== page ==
LONDON — Hundreds of thousands of protesters opposed to Britain's impending exit from the European Union marched through central London on Saturday, demanding a new referendum and to have a say on the government's final Brexit deal with the EU.
Organizers say another public vote is needed because new facts have come out about the costs and complexity of Britain's exit from the bloc since voters chose to leave in 2016.
They estimated that some 700,000 people took part Saturday in the "People's Vote March," which saw 150 buses of marchers pour into the British capital from all across the country. Police did not provide an attendance estimate.
"What's clear is that the only options on the table now from the prime minister are a bad Brexit deal, or no deal whatsoever," London Mayor Sadiq Khan, who joined the march, told the BBC. "That's a million miles away from what was promised 2 1/2 years ago."
Khan said Saturday's protest was a "march for the future" for young Britons, including those who were too young to vote in Britain's 2016 Brexit referendum, when those who favored leaving the EU won narrowly by 52 percent.
The mayor, from the opposition Labour Party, has previously backed mounting calls for a fresh referendum so the public can have a say on whether they accept Prime Minister Theresa May's Brexit deal or choose to stay in the EU.
May, the leader of Britain's Conservatives, has ruled out another public vote on the subject.
That didn't stop the crowds on Saturday from demanding one. Among them was "Lord of the Rings" actor Andy Serkis, who marched with his son and wife. Serkis said he believes there should be a second referendum "now that people are more informed."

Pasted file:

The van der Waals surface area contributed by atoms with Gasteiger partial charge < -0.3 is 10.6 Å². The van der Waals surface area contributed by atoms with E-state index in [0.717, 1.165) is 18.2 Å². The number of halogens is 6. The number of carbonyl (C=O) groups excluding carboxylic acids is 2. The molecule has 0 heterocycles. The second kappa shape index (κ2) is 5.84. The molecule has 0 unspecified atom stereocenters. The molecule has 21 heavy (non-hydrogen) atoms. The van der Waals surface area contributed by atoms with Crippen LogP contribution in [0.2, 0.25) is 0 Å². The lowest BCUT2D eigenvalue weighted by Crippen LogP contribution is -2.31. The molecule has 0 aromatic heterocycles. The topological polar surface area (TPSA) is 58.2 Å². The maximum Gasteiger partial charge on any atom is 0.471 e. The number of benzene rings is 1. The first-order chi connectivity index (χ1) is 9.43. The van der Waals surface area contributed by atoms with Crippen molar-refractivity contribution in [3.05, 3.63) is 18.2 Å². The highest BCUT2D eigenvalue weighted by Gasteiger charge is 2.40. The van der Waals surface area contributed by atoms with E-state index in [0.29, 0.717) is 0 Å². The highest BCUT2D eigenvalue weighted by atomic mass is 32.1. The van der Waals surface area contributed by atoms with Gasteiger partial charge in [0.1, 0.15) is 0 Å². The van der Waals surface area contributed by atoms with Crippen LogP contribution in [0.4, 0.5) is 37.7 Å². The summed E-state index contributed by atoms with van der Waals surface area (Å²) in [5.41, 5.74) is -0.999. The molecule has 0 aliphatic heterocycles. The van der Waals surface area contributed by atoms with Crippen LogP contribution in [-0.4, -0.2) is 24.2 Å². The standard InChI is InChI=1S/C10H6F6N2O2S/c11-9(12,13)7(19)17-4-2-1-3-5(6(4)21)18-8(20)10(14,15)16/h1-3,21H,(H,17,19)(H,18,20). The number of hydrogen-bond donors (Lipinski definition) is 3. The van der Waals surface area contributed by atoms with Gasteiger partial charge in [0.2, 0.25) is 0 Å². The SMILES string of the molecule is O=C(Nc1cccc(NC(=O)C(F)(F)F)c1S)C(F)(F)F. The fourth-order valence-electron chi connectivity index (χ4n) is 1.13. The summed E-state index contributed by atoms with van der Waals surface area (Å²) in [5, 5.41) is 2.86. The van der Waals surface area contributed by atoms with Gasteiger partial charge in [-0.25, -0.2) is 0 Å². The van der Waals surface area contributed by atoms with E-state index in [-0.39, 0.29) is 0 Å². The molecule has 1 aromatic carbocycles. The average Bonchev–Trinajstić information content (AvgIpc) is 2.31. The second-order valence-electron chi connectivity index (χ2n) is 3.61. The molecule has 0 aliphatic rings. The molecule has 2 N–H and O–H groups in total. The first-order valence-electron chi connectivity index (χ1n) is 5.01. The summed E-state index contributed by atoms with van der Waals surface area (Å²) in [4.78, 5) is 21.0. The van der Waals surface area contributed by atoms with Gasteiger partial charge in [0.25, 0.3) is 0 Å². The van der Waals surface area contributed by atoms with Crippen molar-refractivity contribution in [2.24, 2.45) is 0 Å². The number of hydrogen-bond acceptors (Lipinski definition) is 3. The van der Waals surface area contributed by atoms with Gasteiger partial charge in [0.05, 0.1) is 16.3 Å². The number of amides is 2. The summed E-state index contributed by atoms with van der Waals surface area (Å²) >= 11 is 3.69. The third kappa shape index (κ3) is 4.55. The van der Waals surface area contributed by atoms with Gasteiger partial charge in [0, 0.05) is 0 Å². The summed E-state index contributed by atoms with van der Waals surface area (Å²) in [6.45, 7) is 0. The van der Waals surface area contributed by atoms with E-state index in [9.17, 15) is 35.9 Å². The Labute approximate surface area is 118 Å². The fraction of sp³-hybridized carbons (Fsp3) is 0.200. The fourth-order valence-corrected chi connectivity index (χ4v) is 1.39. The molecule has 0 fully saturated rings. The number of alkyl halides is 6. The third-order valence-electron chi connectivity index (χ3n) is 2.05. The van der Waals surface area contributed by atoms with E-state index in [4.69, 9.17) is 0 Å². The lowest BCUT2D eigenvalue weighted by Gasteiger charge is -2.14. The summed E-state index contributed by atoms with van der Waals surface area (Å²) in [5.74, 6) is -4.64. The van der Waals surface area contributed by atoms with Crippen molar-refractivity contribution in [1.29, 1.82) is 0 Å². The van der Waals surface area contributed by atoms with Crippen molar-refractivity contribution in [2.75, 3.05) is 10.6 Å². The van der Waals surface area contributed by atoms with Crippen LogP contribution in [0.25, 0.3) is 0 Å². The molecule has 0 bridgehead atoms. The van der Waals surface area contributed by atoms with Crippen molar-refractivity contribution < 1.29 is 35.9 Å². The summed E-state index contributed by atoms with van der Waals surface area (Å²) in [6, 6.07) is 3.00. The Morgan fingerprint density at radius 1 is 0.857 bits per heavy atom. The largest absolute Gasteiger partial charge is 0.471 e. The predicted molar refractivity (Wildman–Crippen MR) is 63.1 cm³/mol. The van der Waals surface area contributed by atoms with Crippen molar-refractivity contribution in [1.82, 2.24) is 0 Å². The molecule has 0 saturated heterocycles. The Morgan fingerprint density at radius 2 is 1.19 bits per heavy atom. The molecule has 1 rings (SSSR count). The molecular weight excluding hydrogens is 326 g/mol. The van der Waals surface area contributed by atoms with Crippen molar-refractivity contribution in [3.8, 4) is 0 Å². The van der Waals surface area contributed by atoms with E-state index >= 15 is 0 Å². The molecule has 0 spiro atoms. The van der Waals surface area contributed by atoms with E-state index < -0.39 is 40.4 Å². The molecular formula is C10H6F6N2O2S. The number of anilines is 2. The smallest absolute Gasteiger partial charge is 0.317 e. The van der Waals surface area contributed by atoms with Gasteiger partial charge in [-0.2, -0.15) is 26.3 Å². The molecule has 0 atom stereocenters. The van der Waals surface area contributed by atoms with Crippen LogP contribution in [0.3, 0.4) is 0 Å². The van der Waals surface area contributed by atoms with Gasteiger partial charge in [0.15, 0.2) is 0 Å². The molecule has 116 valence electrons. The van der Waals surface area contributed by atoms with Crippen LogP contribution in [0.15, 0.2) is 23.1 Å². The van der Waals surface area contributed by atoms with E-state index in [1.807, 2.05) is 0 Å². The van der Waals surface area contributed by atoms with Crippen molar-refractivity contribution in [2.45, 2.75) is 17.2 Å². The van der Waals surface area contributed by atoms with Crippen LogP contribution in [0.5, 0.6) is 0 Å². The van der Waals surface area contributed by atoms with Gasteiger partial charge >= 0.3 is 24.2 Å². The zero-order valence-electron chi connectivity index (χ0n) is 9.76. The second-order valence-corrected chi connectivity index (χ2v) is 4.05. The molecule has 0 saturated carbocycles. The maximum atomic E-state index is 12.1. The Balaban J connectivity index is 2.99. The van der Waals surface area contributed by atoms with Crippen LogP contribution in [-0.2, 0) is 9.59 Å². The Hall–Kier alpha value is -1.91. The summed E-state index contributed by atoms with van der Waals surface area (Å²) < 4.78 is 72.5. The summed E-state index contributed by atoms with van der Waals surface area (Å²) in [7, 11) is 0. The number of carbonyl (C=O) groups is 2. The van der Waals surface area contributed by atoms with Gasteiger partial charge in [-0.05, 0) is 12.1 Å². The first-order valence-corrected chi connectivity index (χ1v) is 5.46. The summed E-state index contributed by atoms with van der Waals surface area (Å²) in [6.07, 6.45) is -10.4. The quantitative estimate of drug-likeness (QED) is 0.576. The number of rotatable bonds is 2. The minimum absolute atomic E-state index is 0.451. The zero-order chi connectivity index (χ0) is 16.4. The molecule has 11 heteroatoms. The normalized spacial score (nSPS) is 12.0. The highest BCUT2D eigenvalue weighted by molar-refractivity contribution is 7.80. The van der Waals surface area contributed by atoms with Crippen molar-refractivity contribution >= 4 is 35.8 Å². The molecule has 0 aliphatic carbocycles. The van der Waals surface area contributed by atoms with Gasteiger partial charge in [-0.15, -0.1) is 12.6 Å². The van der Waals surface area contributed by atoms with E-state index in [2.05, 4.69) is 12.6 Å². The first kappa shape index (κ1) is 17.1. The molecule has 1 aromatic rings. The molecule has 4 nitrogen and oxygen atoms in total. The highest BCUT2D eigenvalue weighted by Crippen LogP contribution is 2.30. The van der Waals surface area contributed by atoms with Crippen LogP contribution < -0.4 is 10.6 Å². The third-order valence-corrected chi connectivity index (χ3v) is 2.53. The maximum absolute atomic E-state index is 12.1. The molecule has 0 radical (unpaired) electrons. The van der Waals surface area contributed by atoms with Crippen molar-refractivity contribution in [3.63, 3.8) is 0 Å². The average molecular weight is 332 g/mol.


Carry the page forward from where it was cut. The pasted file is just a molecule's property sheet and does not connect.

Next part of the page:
Britain is scheduled to leave the EU on March 29, but negotiations over the divorce have been plagued by disagreements, particularly over the future border between the Republic of Ireland and Northern Ireland. It will be the U.K.'s only land border with the EU after Brexit, for Ireland is part of the EU and Northern Ireland is part of the U.K.
One of the great accomplishments of the 1998 peace deal that ended decades of violence in Northern Ireland was to dismantle the police and military presence at the border with Ireland. Many on both sides do not want a "hard" border again.
There are also growing fears of a "no-deal" British exit, which could create chaos at the borders and in the EU and the British economies.
May, speaking at an inconclusive EU summit in Brussels this week, said she would consider extending a proposed 21-month post-Brexit transition period for the U.K — one that could keep Britain aligned to EU rules for more than two years after its March departure.
The EU has said extending that period would give more time to strike a trade deal that ensures the Irish border remains friction-free. Pro-Brexit politicians in Britain, however, saw it as an attempt to bind the country to the bloc indefinitely.
"This week's fresh chaos and confusion over Brexit negotiations has exposed how even the best deal now available will be a bad one for Britain," said Andrew Adonis, a Labour member of the House of Lords. "Voters will neither forgive nor forget if (lawmakers) allow this miserable Brexit to proceed without people being given the final say."